ftp  your.hostname.example.com  ftp  nnn.nnn.nn.nnn  ftp localhost 

When you connect, enter a username of either anonymous or ftp. When asked for a password, you can supply anythingor nothing (just press ).

If you are using an FTP client such as a Web browser, then the URL is

ftp:// hostname /

Accesses will be logged to the file /var/log/ftp.log .

Sometimes you want to allow anonymous FTP users to upload files as well as download them.

The proper way to do this involves creating a special directory (typically called incoming ) where FTP users can use the put command to upload files. When properly set up, the incoming directory does not allow users to see the files it contains (although if they can guess a filename, they can download it), and if they upload a file with the same name as an existing file, the new file is renamed by adding a .1 to the filename (or .2 , or .3 , and so on).

The following task assumes that you have already set up anonymous FTP access.

To allow anonymous FTP users to upload files to your server:

1.
sudo -s

You'll need to be root for this task, so start a root shell. Enter your password if asked.

2.
Create a new directory called incoming in the FTP pub directory.

So if your FTP pub directory is /Users/ftp/pub , then the command line is

mkdir -m 333 /Users/ftp/pub/incoming

The permission mode 333 means that all users may write and execute the directory but may not read it (of course root can read it). This allows anonymous FTP users to cd into the directory and upload files but not to list the directory's contents.

  • If you like, create a .message file inside the new incoming directory. The file will be displayed when FTP users enter the directory.

3.
Make changes to /etc/ftpd.conf .

Make a backup copy and then edit /etc/ftpd.conf , removing or commenting-out this line:

 upload          guest     off 

and adding these lines:

 # Set max size in bytes for uploads. maxfilesize     guest      10485760 

(10485760 bytes is 10 megabytesyou may change that to anything you like, or -1 for no limit).

4.
exit

This terminates the root shell you started in step 1 and returns you to your regular shell prompt.

5.
You're done.

Anonymous FTP users can now upload files into the incoming directory.

Tip

  • You may want to create a script that's run from cron to send e-mail to someone whenever files are added to the incoming directory. See the section "Running Regularly Scheduled Commands," in Chapter 11, for instructions on setting up a cron job or a LaunchDaemon. Figure 14.9 is a sample script you could set to run every 15 minutes (or whatever frequency seems convenient ).

    If it's run as a cron job, the output from the script is e-mailed (by cron ). On the other hand, a LaunchDaemon can be configured to watch a directory and run a script whenever the directory is not empty.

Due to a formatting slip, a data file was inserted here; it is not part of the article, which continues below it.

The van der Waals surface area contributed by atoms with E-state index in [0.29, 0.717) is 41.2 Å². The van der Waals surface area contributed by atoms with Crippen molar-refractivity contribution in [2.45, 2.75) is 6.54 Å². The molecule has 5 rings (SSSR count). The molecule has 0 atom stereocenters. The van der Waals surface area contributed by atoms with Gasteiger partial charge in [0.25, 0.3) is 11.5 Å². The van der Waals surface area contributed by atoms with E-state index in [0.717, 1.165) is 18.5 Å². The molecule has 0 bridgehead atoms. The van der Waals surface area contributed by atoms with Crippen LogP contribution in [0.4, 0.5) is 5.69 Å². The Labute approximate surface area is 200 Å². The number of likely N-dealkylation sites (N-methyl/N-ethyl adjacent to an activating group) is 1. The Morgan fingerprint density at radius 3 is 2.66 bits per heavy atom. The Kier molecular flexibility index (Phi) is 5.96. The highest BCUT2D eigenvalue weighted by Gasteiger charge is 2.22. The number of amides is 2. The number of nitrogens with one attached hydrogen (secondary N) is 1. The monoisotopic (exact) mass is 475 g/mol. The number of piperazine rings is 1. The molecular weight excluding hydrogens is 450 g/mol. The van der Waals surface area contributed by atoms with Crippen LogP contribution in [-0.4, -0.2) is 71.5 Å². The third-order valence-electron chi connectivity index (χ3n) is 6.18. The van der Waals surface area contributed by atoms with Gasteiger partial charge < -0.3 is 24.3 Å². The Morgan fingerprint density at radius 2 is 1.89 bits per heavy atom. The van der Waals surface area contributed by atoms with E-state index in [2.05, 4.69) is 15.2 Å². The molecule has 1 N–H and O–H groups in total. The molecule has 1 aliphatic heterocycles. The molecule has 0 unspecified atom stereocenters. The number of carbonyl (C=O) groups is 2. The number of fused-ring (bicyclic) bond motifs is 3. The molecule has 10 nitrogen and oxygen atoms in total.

The script produces output the first time it finds files in the /Users/ftp/pub/incoming directory, and it creates a marker file (just a file whose presence is an indication of something) to avoid sending e-mail every time it runs (you remove the marker file to re-enable the script).


Figure 14.9. Code listing of a sample script to be used as a cron job, to send notification when files are added to the anonymous FTP upload directory.
 #!/bin/sh # Script for checking if files have been uploaded via Anonymous FTP # This script could be run as a cron job, perhaps every 15 minutes. # It will produce output the first time it finds files in the # /Users/ftp/pub/incoming directory. # After cleaning out the incoming directory you need to also remove # the marker file so this script will send email again. # Name of file that we use as a marker NOTICE_FILE="incoming_has_files" # cd to the ftp pub directory cd /Users/ftp/pub # Get the contents of the incoming/ directory contents=`/bin/ls incoming/` if [ "$contents" != "" ] ; then   if [ ! -e "$NOTICE_FILE" ] ; then                 echo "Anonymous FTP incoming files:"                 echo "$contents"                 # Create the notice file so we don't get email again                 # until someone clears it out.                 /bin/date > "$NOTICE_FILE"                 echo "Remember to remove ~ftp/$NOTICE_FILE"          fi fi # Otherwise, remain silent 

Reducing the security risks from an FTP server

Because of the security risk from password sniffing, you must assume that any user name and password used to access your FTP server can be obtained by an unauthorized person.